There are some books so turgid that you can smell their plodding evil all the way from the parking lot of the Jiffy Book Mart. Others provide you with a temporary thrill at the beach and take your mind off the sharks gnawing through human flesh only yards from your towel. Then there are the rare volumes that are a feast for the soul and mind and that provide rich new treasures with repeated reading. Ann Pancake's Given Ground is just such a book.
Given Ground is a collection of 12 stories written over a 13-year period. These are poetically textured tales of class and identity struggle in contemporary Appalachia, with the natural environment of West Virginia itself a main character throughout. As the narrator of "Crow Season" observes from the bed of his truck: "The way the land lays in here looks more like a human body than any land I've ever seen, pictures or real. And I often wonder if that's the reason for the hold it has on us."
It's the human characters' sensual connection to nature that separates them from the "outsiders," "imports," and "weekenders" who come into their land through outside wealth, often to exploit the resources of the land or the labor of its people. No one wants to trust folks who "talked like people on TV, that whitewashed talk of people from no place."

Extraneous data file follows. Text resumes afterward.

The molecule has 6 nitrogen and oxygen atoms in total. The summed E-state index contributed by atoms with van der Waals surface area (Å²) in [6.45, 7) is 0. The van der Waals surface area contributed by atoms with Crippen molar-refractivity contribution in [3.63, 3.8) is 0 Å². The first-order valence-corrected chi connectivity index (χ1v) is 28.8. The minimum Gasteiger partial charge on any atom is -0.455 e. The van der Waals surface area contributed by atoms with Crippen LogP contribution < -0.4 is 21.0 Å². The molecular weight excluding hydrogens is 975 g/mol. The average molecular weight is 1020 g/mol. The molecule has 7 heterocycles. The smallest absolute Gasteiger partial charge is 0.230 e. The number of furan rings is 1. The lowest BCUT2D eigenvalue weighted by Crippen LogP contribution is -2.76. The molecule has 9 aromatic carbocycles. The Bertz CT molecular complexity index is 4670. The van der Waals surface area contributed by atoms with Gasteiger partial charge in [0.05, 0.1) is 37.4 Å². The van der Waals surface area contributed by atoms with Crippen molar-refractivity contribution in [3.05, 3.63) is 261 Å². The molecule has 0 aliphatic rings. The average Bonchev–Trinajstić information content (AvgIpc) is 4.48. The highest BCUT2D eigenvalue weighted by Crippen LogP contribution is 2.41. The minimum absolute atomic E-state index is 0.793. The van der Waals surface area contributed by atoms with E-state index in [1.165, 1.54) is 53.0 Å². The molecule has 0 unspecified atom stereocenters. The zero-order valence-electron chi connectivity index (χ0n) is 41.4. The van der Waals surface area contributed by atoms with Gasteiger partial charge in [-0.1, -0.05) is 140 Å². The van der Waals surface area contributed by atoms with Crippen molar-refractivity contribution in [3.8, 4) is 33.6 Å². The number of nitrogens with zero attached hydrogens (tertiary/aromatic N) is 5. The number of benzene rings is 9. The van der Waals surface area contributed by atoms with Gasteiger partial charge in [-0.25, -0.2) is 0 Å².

At least two of the stories--"Ghostless," from which the quote above comes, and "Bait"--deserve to be anthologized and passed on through time. "Ghostless," the first story of the collection, is the tale of a young boy who is taken from his home when his father dies and sent to live with relatives. His father saw ghosts regularly, but the spirits didn't frighten father or son. "Here was thick with ghosts as it was with deer, my daddy told me, all of them pushed in from the outside. Think, he told me. There's no place else for them to go." When the son leaves his home, he leaves the ghosts behind too.
The only fearsome ghosts in these stories are the metaphorical ones characters become when cut off from their roots. This theme shows up often in this collection, most notably in "Crow Season," wherein a character reveals, "I keep no mirrors in my place. I tell what I look like in others' faces, me make-them-gasp identical. I know that I've grown into a ghost."
"Bait" is somewhat of a comic-relief piece set in the middle of the more serious and brooding stories, although the humor is dark and gently macabre, along the lines of David Lynch's Twin Peaks. A teenaged bait-shop employee deals with her morbid boss--a differently abled uncle who believes he is a rescue worker and is constantly in search of bodies--and the possibility that she may be pregnant. As she shepherds her uncle and answers people's questions about the latest car wreck on the accident-prone road in front of the shop, she frets about her late period, fearing that if she is pregnant she will be caught forever in this feeble whirlwind of life.
Pancake's stories are often visionary in their way of revealing a peoples' consciousness, which is alive with an almost pantheist appreciation of nature. The tales in Given Ground place her in the tony lineage of William Faulkner, Flannery O'Connor, and Toni Morrison.